Monday 26 December 2011

How to save the Union

I'm not saying that one should or shouldn't want to save the Union but simply explaining how it could be saved. And this is the only way.

Back in May I wrote this:

I have no doubt at all that most nationalists are motivated by questions of identity, not finance. Of course it helps their case if the economics look good but what they are working towards is for Scotland to be a normal country.

It really is rather unusual for somewhere to have its own national legal system, its own national Church, its own national sporting teams and representation, and almost all of the other attributes of nationality and yet not be independent. That's what motivates the SNP, not whether an independent Scotland would be richer or poorer.

It's a question of identity, and nothing else. Forget all about oil, not to mention Barnett and GERS.

Five years ago I had this to say:

Everything would be much clearer if the SNP were known as the Scottish Normalcy Party instead of the Scottish National Party. Almost all Scots, nationalist or otherwise, get extremely upset about what I call The Presumption of the English Norm. For example, there are apparently several countries in which one can look up "British Embassy" in the local phone book (and in the local language) and find no entry. It's under "English Embassy", even when the language in question has a word for "British". And given that the Bank of "England" hasn't been renamed makes me think that Gordon Brown could be an SNP agent. I don't believe that our southern friends have any idea how annoying this kind of thing is, but imagine how they would feel if the rest of the world used the word "French" to mean "English".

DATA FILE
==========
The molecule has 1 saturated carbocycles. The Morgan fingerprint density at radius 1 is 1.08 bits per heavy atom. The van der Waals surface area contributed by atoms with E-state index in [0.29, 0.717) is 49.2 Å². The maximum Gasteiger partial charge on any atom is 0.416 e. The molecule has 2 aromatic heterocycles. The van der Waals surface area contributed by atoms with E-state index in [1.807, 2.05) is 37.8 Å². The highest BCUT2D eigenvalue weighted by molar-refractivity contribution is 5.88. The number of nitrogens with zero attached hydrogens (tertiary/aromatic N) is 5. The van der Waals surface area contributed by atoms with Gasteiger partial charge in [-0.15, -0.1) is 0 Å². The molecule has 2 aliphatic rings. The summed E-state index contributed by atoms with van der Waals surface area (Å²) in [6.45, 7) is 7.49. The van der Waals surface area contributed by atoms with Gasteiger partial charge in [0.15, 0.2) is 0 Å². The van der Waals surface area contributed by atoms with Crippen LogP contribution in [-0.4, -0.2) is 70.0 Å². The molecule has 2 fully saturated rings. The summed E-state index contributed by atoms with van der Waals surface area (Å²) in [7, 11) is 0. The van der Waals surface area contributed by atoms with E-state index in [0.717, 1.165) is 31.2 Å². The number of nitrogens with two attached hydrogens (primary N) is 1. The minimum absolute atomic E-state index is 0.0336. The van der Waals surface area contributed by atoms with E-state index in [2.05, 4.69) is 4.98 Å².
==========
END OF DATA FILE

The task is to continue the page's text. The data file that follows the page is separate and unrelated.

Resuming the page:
If you visit the country where the locals speak Japanese, the government is known as the Japanese government, and the country is called - wait for it - "Japan". The country where folk speak French is ruled by the French government and it's called "France". It's the same almost everywhere. So it follows that the country where people speak English is ruled by the English government and is called "England", does it not? Well, no, it doesn't. But most of the world, including most English people, talks as if that were so. Well then, why does this happen?

I think that it's all to do with the language of Britain - the UK actually - being called "English" rather than "British". This would be less of an issue if it weren't for the fact that English is also the language of the world's most powerful nation, of science, of business, of finance and also of the Internet. That linguistic domination continuously reminds the rest of the world of the concept "England", while millions of Scots keep shouting: "You mean Britain."